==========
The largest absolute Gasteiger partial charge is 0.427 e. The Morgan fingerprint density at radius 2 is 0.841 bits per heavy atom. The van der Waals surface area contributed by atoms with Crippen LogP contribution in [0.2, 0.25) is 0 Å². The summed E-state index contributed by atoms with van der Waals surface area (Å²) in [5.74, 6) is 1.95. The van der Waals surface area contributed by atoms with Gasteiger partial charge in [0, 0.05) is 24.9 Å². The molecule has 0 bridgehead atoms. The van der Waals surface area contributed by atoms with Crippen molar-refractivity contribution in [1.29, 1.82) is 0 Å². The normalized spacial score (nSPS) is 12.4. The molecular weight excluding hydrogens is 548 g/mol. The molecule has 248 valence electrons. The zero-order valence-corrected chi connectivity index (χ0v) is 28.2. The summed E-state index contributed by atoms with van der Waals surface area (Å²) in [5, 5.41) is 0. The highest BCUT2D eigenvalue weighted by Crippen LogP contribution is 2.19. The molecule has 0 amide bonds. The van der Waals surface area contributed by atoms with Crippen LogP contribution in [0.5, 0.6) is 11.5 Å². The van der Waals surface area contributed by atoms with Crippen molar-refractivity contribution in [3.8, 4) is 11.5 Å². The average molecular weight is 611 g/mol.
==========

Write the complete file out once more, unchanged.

The largest absolute Gasteiger partial charge is 0.427 e. The Morgan fingerprint density at radius 2 is 0.841 bits per heavy atom. The van der Waals surface area contributed by atoms with Crippen LogP contribution in [0.2, 0.25) is 0 Å². The summed E-state index contributed by atoms with van der Waals surface area (Å²) in [5.74, 6) is 1.95. The van der Waals surface area contributed by atoms with Gasteiger partial charge in [0, 0.05) is 24.9 Å². The molecule has 0 bridgehead atoms. The van der Waals surface area contributed by atoms with Crippen molar-refractivity contribution in [1.29, 1.82) is 0 Å². The normalized spacial score (nSPS) is 12.4. The molecular weight excluding hydrogens is 548 g/mol. The molecule has 248 valence electrons. The zero-order valence-corrected chi connectivity index (χ0v) is 28.2. The summed E-state index contributed by atoms with van der Waals surface area (Å²) in [5, 5.41) is 0. The highest BCUT2D eigenvalue weighted by Crippen LogP contribution is 2.19. The molecule has 0 amide bonds. The van der Waals surface area contributed by atoms with Crippen LogP contribution in [0.5, 0.6) is 11.5 Å². The van der Waals surface area contributed by atoms with Crippen molar-refractivity contribution in [3.8, 4) is 11.5 Å². The average molecular weight is 611 g/mol.